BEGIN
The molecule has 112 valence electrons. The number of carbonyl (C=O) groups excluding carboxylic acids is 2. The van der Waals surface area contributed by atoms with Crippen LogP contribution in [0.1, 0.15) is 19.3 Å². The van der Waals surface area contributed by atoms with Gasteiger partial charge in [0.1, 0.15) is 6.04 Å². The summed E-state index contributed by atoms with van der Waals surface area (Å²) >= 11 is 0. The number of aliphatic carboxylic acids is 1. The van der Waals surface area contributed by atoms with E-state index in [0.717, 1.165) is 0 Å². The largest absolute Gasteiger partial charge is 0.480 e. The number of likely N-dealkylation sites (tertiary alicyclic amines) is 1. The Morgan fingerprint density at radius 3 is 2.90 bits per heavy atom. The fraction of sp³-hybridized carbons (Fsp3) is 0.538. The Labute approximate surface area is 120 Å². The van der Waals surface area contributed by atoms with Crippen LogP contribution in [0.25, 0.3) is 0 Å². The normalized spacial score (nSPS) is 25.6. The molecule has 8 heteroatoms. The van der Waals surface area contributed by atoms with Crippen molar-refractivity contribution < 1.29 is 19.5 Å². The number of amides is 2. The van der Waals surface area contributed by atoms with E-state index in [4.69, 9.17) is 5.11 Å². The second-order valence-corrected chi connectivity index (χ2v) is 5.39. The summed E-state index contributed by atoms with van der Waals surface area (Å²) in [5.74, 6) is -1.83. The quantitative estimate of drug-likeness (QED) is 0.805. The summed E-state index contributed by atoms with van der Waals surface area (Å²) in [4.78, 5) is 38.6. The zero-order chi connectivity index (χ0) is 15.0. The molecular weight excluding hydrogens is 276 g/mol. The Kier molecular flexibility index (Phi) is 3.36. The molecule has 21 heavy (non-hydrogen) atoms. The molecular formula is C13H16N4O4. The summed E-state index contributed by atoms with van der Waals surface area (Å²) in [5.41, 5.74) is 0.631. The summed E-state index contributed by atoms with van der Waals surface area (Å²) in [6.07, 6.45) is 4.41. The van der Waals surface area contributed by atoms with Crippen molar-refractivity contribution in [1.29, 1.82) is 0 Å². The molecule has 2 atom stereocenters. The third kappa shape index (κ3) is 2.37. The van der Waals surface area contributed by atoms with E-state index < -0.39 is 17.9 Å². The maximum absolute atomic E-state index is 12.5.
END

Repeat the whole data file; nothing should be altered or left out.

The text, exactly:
The molecule has 112 valence electrons. The number of carbonyl (C=O) groups excluding carboxylic acids is 2. The van der Waals surface area contributed by atoms with Crippen LogP contribution in [0.1, 0.15) is 19.3 Å². The van der Waals surface area contributed by atoms with Gasteiger partial charge in [0.1, 0.15) is 6.04 Å². The summed E-state index contributed by atoms with van der Waals surface area (Å²) >= 11 is 0. The number of aliphatic carboxylic acids is 1. The van der Waals surface area contributed by atoms with E-state index in [0.717, 1.165) is 0 Å². The largest absolute Gasteiger partial charge is 0.480 e. The number of likely N-dealkylation sites (tertiary alicyclic amines) is 1. The Morgan fingerprint density at radius 3 is 2.90 bits per heavy atom. The fraction of sp³-hybridized carbons (Fsp3) is 0.538. The Labute approximate surface area is 120 Å². The van der Waals surface area contributed by atoms with Crippen LogP contribution in [0.25, 0.3) is 0 Å². The normalized spacial score (nSPS) is 25.6. The molecule has 8 heteroatoms. The van der Waals surface area contributed by atoms with Crippen molar-refractivity contribution < 1.29 is 19.5 Å². The number of amides is 2. The van der Waals surface area contributed by atoms with E-state index in [4.69, 9.17) is 5.11 Å². The second-order valence-corrected chi connectivity index (χ2v) is 5.39. The summed E-state index contributed by atoms with van der Waals surface area (Å²) in [5.74, 6) is -1.83. The quantitative estimate of drug-likeness (QED) is 0.805. The summed E-state index contributed by atoms with van der Waals surface area (Å²) in [4.78, 5) is 38.6. The zero-order chi connectivity index (χ0) is 15.0. The molecular weight excluding hydrogens is 276 g/mol. The Kier molecular flexibility index (Phi) is 3.36. The molecule has 21 heavy (non-hydrogen) atoms. The molecular formula is C13H16N4O4. The summed E-state index contributed by atoms with van der Waals surface area (Å²) in [5.41, 5.74) is 0.631. The summed E-state index contributed by atoms with van der Waals surface area (Å²) in [6.07, 6.45) is 4.41. The van der Waals surface area contributed by atoms with Crippen molar-refractivity contribution in [1.29, 1.82) is 0 Å². The molecule has 2 atom stereocenters. The third kappa shape index (κ3) is 2.37. The van der Waals surface area contributed by atoms with E-state index < -0.39 is 17.9 Å². The maximum absolute atomic E-state index is 12.5.